job. Ask your service provider to correct any deficiencies until you
can answer "yes" to all the questions on the checklist.
||Did the service provider obtain access to
and clean the entire heating and cooling system, including
ductwork and all components (drain pans, humidifiers, coils, and
|Has the service provider adequately
demonstrated that duct work and plenums are clean? (Plenum
is a space in which supply or return air is mixed or moves; can be
duct, joist space, attic and crawl spaces, or wall cavity.)
||Is the heat exchanger surface visibly
|Are both sides of the cooling coil
|If you point a flashlight into the
cooling coil, does light shine through the other side? It should
if the coil is clean.
|Are the coil fins straight and evenly
spaced (as opposed to being bent over and smashed together)?
|Is the coil drain pan completely clean
and draining properly?
||Are the blower blades clean and free of
oil and debris?
|Is the blower compartment free of visible
dust or debris?
|Is the return air plenum
free of visible dust or debris?
|Do filters fit properly and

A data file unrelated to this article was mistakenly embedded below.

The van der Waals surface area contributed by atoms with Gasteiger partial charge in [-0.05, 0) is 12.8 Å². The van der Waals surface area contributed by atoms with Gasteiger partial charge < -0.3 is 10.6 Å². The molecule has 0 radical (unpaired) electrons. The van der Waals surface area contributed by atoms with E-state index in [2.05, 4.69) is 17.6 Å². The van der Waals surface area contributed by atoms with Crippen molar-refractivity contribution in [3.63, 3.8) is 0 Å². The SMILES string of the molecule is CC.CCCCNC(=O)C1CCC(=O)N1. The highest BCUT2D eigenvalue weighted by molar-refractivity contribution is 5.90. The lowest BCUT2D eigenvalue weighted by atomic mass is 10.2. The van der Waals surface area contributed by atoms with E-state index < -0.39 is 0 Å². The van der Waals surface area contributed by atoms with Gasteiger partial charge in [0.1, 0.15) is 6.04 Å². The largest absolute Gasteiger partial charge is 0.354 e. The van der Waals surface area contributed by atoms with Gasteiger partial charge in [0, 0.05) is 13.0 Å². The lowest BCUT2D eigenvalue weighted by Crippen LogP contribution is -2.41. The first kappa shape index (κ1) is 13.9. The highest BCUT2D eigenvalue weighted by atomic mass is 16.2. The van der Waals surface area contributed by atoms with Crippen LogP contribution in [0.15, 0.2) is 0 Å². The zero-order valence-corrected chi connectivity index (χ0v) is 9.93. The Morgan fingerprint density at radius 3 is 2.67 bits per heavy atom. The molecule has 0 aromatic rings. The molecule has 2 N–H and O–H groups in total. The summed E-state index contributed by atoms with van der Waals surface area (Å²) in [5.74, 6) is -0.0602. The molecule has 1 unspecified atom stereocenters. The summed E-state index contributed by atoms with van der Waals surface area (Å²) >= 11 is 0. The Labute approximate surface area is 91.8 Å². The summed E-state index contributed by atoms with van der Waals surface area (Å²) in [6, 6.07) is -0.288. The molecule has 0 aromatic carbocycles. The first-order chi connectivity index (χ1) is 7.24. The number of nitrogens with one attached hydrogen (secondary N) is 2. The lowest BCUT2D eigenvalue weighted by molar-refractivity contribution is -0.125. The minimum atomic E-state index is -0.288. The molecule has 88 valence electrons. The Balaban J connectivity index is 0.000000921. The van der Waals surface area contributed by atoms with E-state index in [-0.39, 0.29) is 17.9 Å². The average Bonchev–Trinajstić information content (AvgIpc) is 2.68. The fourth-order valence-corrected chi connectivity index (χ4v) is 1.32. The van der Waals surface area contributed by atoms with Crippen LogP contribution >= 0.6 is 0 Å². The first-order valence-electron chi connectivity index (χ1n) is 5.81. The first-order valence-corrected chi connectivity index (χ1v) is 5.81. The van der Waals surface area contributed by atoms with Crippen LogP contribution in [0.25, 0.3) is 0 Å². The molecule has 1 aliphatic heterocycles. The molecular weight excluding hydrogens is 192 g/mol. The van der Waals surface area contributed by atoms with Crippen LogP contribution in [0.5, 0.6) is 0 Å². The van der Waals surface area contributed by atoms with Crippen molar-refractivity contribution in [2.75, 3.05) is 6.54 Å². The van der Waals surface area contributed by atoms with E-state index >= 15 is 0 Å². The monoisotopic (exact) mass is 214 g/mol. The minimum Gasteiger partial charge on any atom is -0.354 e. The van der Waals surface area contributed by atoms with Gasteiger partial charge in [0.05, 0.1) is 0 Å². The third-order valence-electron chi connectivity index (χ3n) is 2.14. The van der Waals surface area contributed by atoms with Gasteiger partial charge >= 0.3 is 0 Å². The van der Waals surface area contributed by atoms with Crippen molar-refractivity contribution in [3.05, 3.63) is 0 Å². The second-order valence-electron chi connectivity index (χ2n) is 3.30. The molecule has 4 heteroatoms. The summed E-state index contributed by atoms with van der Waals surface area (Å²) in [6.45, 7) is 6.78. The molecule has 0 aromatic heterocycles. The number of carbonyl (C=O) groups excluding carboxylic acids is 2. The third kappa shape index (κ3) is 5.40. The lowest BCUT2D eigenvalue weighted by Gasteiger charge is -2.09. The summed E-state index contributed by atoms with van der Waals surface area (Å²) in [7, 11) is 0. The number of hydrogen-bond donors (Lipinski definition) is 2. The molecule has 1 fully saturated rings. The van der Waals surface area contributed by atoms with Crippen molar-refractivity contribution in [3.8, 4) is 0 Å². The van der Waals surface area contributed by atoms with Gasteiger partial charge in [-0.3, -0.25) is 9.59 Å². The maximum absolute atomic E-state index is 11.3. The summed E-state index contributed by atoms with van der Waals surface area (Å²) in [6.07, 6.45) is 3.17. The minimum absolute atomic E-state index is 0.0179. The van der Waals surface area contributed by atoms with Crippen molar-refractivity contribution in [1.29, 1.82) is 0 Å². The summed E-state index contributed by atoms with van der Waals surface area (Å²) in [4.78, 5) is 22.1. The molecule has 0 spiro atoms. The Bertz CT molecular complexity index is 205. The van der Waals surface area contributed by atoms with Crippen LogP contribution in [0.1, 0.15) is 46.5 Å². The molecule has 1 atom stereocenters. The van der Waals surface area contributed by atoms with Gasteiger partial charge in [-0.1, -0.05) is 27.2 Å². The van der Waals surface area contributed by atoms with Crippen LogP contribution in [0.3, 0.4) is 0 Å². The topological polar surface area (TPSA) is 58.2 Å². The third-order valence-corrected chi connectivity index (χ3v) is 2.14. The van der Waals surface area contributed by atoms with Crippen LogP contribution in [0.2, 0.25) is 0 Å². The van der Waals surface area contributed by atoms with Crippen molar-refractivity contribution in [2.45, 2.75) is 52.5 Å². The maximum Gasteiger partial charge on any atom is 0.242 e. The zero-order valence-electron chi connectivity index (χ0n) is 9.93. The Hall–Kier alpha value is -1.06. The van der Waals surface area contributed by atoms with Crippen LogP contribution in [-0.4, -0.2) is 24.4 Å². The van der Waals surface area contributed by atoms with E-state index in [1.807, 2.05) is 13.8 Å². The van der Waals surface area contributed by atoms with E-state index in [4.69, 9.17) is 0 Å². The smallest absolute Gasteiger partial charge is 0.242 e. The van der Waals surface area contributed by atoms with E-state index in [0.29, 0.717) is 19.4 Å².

are they the proper efficiency as recommended by HVAC system
|Is the supply air plenum (directly
downstream of the air handling unit) free of moisture stains and
||Are interior ductwork surfaces free of
visible debris? (Select several sites at random in both the return
and supply sides of the system.)
||Is all fiber glass material in good
condition (i.e., free of tears and abrasions; well adhered to
|Are newly installed access doors in sheet
metal ducts attached with more than just duct tape (e.g., screws,
rivets, mastic, etc.)?
|With the system running, is air leakage
through access doors or
very slight or non-existent?
||Have all registers, grilles, and
diffusers been firmly reattached to the walls, floors, and/or
|Are the registers, grilles, and diffusers
|Does the system function properly in both
the heating and cooling modes after cleaning?